Over the years, it has almost become a guaranteed conversation starter on both sides of the pond to weigh the relative merits of and/or discuss the many differences between British and American television. Be it comedy or drama, a majority of individuals who reside in the UK think that American television is better while their Americans counterparts will say, without hesitation, that British television is superior in every instance.
As an American who thinks the best television on television comes out of the UK, I really have tried hard to understand how those that get a steady drama diet of Downton Abbey, Call the Midwife, Poldark, Endeavour, Lewis, Sherlock and Mr. Selfridge or endless comedy greatness such as W1A, Miranda, The Detectorists, Lead Balloon and Moone Boy could possibly think that American drama or comedy was better.
It finally dawned on me after comparing schedule offerings that American audiences see the best of the best that comes out of the UK and UK audiences see the best of the best that comes out of the States. If you watch telly in the UK, the American comedy shows you see are Family Guy, Friends, 3rd Rock from the Sun, The Simpsons, Big Bang Theory and How I Met Your Mother. It’s easy to see why you believe American comedy is spot on. Fortunately, these same UK viewers are not subjected to the likes of Here Comes Honey Boo Boo, Duck Dynasty or Hillbilly Handfishin’.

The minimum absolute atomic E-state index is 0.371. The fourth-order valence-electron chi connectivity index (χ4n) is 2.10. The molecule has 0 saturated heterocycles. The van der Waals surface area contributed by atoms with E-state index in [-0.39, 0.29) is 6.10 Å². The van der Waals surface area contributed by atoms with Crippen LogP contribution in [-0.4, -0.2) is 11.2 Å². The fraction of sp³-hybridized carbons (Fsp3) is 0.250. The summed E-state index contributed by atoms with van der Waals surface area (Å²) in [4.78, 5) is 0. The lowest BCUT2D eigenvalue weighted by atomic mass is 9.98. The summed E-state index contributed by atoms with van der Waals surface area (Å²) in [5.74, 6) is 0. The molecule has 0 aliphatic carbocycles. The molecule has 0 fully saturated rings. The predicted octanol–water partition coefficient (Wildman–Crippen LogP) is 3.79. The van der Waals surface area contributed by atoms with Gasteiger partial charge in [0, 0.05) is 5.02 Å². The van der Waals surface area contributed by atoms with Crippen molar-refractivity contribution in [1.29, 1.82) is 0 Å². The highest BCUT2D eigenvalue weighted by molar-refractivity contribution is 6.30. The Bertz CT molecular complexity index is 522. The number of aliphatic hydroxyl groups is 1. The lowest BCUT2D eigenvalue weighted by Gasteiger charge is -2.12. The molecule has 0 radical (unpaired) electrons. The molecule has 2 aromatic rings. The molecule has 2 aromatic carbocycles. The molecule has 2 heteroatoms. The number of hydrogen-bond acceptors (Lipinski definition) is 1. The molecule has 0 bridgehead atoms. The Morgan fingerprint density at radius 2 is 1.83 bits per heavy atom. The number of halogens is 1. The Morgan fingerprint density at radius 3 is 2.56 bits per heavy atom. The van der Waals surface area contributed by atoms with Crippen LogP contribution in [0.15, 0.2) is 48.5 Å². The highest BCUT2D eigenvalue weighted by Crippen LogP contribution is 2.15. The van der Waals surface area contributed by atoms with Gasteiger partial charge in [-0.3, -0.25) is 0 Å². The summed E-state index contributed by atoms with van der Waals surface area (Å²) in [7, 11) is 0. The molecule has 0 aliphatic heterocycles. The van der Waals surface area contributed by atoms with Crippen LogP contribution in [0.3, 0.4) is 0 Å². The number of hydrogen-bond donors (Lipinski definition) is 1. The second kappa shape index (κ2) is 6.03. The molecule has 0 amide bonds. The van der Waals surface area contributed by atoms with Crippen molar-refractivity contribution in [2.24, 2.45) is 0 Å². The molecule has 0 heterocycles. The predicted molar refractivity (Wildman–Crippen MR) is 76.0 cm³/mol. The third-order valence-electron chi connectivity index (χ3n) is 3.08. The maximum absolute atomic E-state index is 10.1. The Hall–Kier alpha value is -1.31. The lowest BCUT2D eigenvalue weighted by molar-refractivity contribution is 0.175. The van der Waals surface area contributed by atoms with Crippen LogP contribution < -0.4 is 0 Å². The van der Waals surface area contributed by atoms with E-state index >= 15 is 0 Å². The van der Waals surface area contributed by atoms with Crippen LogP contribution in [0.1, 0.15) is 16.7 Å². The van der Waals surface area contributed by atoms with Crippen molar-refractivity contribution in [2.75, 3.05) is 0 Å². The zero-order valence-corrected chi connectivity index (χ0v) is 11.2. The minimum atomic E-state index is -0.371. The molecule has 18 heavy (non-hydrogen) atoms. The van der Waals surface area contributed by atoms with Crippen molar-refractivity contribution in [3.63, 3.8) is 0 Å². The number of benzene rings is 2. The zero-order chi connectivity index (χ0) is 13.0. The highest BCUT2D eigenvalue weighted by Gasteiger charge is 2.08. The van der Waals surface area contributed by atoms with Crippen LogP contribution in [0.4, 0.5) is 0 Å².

The same holds true here in the States in that we see the best of the best with Sherlock at the top of the list. In both cases, I can assure you, there’s A LOT that you both don’t see. Hopefully, the newest contribution to lowest-common denominator television soon to hit the air in the UK will not see the light of day in the U.S. Britain’s Hardest Grafter, which has been likened by some to a ‘real-life Hunger Games‘, will bring 25 of Britain’s lowest-paid workers together and pit them against each other in a ‘serious social experiment’ which will end when the ‘hardest grafter’ is given a £15,000 cash prize.
Unfortunately, the streets are littered with network reality series that live on the exploitation of willing participants in ‘quality’ television, Of course, if you happen to disagree with me and think the series has potential and can’t wait to be exploited, feel free to follow the instructions below and put your name in the proverbial hat to see if you’ve got what it takes to become Britain’s Hardest Grafter! I wish you well.
Let’s hope America never gets a chance to see Britain’s Hardest Grafter and that UK audiences will never be afforded the opportunity to get hooked on Hillbilly Handfishin’.